Legal news and tips for employees, by Law Office of Eugene Lee

The McDonalds Coffee Cup Case

Are there too many lawsuits in the US? Are there too many plaintiffs who are just trying to game the system and hit the judicial jackpot? Are there too many frivolous lawsuits like the McDonald’s coffee cup lady weighing down the economy?

If you’re like most people, you probably answered yes. But as usual, the truth is not so simple.

For those of you who are interested in getting past the tort reform hype and learning the cold, hard facts about the infamous McDonalds coffee cup case, read "The MCDONALDS Coffee Cup Case— Separating The McFACTS From The McFICTION" . Did you know the following "McFacts"?:

  1. The infamous McDonalds coffee which the coffee cup lady (Stella Liebeck) bought was 180-190 degrees Fahrenheit (82-88 degrees Celsius). Water boils at 212 degrees Fahrenheit (100 degrees Celsius) at standard atmospheric pressure. 185 degree liquid can cause third degree full-thickness burns in 2 to 7 seconds.
  2. Before the coffee cup lady got burned, 700 other McDonalds customer who were burned by McDonalds coffee had brought claims against the restaurant during the preceding 10 years.
  3. When the coffee cup lady spilled her McDonalds coffee into her lap, the car was parked and she was in the passenger, not driver, seat. She was NOT trying to drive and drink coffee at the same time.
  4. The coffee cup lady suffered third degree burns from her McDonalds spilled coffee to her groin, thighs, genitalia and buttocks. She had to spend 7 days in the hospital, 3 weeks at home, skin grafts and at one point, her life was thought to be in jeopardy.
  5. After judgment, the judge reduced the jury’s punitive award from $2.7 mil. to $640k.
  6. The coffee cup lady had initially asked McDonalds to pay $2k for medical bills plus her daughter’s lost wages. McDonalds played hardball and refused to offer more than $800.

As S. Reed Morgan, the lawyer who represented the coffee cup lady, says: "Is this an individual who didn’t take responsibility, or a corporation that didn’t take responsibility? The jury found 20 percent against Mrs. Liebeck and 80 percent against McDonald’s."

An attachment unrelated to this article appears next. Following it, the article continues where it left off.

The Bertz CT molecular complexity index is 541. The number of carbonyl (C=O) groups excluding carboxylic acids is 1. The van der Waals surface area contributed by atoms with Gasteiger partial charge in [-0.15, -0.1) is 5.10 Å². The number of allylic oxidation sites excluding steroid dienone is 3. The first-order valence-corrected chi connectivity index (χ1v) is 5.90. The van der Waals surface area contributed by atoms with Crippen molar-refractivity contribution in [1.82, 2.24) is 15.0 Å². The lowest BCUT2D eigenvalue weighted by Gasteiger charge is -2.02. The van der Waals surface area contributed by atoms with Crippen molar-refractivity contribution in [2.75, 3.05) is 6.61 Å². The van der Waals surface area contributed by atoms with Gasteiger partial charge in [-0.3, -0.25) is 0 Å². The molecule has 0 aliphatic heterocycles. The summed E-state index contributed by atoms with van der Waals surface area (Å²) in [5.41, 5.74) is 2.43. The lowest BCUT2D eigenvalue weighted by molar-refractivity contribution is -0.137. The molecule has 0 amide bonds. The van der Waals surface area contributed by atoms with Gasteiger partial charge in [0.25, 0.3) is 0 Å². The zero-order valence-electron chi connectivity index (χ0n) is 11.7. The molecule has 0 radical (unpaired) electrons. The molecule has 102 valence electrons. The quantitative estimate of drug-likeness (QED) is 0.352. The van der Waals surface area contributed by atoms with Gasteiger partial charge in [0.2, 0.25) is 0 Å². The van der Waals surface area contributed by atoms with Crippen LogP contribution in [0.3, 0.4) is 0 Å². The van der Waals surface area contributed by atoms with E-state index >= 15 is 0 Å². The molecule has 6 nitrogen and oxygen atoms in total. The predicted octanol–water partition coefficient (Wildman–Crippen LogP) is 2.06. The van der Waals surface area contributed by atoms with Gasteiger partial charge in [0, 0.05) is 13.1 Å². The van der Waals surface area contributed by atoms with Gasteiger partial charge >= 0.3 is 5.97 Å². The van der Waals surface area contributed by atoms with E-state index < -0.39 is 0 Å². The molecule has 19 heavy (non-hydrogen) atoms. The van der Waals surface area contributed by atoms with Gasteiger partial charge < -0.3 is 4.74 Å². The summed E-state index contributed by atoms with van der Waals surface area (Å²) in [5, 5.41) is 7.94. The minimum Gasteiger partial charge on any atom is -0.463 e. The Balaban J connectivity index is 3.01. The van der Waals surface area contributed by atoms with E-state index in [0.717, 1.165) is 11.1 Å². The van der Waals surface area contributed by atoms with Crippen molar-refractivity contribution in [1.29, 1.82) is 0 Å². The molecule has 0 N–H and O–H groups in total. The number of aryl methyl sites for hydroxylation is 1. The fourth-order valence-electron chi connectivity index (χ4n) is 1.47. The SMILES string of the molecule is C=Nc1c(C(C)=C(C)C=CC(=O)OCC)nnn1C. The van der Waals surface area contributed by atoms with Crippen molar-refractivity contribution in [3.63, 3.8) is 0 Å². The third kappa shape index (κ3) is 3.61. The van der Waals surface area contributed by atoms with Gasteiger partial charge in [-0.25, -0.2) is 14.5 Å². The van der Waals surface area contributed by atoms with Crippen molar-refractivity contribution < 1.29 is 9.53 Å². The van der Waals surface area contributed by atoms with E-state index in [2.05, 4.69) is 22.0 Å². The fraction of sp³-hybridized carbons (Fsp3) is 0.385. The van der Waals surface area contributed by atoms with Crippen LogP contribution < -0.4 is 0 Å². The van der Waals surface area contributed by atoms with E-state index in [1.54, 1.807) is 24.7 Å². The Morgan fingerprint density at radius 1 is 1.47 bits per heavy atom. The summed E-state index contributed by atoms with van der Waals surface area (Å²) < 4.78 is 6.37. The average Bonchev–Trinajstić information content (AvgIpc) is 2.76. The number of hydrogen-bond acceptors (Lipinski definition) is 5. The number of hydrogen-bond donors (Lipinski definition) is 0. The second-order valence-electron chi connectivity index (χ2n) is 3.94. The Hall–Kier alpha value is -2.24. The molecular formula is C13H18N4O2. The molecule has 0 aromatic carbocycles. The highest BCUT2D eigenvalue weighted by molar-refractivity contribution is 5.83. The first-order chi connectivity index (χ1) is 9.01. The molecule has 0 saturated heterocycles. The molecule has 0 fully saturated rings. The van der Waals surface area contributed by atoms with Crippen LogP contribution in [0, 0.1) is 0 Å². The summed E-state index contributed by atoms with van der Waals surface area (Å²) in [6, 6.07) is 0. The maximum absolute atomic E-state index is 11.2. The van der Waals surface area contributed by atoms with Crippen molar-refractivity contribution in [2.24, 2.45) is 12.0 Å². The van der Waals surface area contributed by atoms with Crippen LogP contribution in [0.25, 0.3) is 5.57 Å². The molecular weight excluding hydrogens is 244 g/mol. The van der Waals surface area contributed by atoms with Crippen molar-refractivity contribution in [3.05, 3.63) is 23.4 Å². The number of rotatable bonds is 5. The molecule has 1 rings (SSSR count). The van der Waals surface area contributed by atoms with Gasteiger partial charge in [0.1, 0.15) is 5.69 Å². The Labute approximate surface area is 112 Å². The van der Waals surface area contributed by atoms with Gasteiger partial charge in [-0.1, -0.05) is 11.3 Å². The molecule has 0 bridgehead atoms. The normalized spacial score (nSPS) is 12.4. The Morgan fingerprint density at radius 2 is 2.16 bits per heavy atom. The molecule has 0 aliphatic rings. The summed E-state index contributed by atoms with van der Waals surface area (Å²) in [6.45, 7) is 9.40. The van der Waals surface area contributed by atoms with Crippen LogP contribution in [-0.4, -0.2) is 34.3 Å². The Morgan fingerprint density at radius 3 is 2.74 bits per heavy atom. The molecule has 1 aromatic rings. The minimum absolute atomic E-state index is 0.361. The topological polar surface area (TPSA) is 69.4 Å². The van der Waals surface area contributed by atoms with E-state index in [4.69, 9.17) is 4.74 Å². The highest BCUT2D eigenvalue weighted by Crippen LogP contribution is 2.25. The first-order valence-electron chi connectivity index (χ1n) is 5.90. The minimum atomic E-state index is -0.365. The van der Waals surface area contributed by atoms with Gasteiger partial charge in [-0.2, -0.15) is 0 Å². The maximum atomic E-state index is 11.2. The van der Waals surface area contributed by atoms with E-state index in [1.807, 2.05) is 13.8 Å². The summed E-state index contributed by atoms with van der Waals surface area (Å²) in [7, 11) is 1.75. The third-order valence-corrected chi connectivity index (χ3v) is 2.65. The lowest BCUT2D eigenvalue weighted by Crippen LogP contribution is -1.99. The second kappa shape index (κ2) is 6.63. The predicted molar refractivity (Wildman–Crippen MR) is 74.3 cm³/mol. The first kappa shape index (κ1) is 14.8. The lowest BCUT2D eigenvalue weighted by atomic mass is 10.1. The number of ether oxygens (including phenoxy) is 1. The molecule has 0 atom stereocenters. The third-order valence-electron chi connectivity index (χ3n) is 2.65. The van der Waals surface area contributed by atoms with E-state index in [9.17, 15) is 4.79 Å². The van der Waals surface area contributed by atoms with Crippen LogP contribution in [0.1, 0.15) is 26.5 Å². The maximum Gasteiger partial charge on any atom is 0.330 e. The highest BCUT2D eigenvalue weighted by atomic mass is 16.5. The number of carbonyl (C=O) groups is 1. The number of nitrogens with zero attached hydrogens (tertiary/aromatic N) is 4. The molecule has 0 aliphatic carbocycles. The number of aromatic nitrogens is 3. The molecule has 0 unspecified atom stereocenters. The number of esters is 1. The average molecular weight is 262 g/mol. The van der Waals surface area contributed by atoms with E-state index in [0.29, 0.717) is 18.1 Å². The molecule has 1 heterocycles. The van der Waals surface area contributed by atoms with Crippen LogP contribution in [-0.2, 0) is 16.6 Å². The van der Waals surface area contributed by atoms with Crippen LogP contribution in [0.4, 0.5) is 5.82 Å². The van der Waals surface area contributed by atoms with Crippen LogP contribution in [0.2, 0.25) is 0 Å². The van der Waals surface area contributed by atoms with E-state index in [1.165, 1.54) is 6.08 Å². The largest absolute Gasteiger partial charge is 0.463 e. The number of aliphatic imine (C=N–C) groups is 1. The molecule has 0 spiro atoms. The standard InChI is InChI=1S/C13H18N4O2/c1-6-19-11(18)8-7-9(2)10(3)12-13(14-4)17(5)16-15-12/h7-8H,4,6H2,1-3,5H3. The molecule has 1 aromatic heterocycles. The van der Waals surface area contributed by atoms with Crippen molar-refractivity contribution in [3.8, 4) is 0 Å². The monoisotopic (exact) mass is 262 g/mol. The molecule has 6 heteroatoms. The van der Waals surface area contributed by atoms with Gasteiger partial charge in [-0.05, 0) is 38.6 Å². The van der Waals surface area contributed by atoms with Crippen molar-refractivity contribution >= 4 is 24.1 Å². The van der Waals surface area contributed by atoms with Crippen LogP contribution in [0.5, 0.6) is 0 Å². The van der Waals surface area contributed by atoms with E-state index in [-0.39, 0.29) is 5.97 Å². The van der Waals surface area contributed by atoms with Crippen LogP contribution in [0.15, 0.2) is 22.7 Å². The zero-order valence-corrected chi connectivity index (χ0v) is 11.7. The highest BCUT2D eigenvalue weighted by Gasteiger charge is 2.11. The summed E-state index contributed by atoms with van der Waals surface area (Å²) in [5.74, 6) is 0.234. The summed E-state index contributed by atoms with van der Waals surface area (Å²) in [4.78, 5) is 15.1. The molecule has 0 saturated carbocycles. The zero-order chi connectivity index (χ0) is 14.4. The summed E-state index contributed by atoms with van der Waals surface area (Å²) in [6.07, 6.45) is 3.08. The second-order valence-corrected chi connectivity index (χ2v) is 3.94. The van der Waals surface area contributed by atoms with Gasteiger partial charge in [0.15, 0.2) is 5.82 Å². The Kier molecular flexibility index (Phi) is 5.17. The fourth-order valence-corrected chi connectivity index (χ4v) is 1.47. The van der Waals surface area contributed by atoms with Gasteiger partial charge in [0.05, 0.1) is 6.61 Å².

The McDonalds coffee cup case was no runaway verdict but, somehow, it was turned by the media into the poster child for greedy plaintiffs who refuse to take personal responsibility and frivolous litigation. Meanwhile, plaintiffs’ lawyers to this day are finding they have to defuse the hype and lies that have grown around this infamous coffee cup case during the initial jury panel interview phase of trial (otherwise known as "voir dire"). It’s an unfortunate legacy that threatens to continue poisoning jurors’ minds indefinitely.

Facebooktwittergoogle_pluslinkedin

4 Responses to The McDonalds Coffee Cup Case

  1. Water starts to boil at 186°F in high altitudes, and 212°F at sea level. I’m unsure if this incident took place overseas, in the great lands of celsius measurement; But for the sake of accuracy, a simple clarification might make your article more credible.

Leave a reply

Law Office of Eugene Lee
555 W 5th St, Ste 3100
Los Angeles, CA

Law Office of Eugene Lee
6 Centerpointe Dr, Ste 700
La Palma, CA 90623

T: (213) 992-3299
F: (213) 596-0487

Disclaimer: This website is an advertisement. The information and material contained in this website are for general informational purposes only. They do not constitute legal advice and should not be used or relied on as such. Any liability that might arise from any use or reliance on the contents of this site is expressly disclaimed. Your use of such contents does not create an attorney-client relationship – only an express signed agreement can do that. The content of any communication you send to us via the Internet or through e-mail may not be considered confidential. Eugene D. Lee is licensed to practice law in the States of New York and California only.

Creative Commons License

This work is licensed under a Creative Commons Attribution-Noncommercial-No Derivative Works 3.0 United States License. You are free to Share — to copy, distribute, display, and perform the work under the following conditions: 1. Attribution. You must attribute the work in the manner specified by the author or licensor (but not in any way that suggests that they endorse you or your use of the work). 2. Noncommercial. You may not use this work for commercial purposes. 3. No Derivative Works. You may not alter, transform, or build upon this work.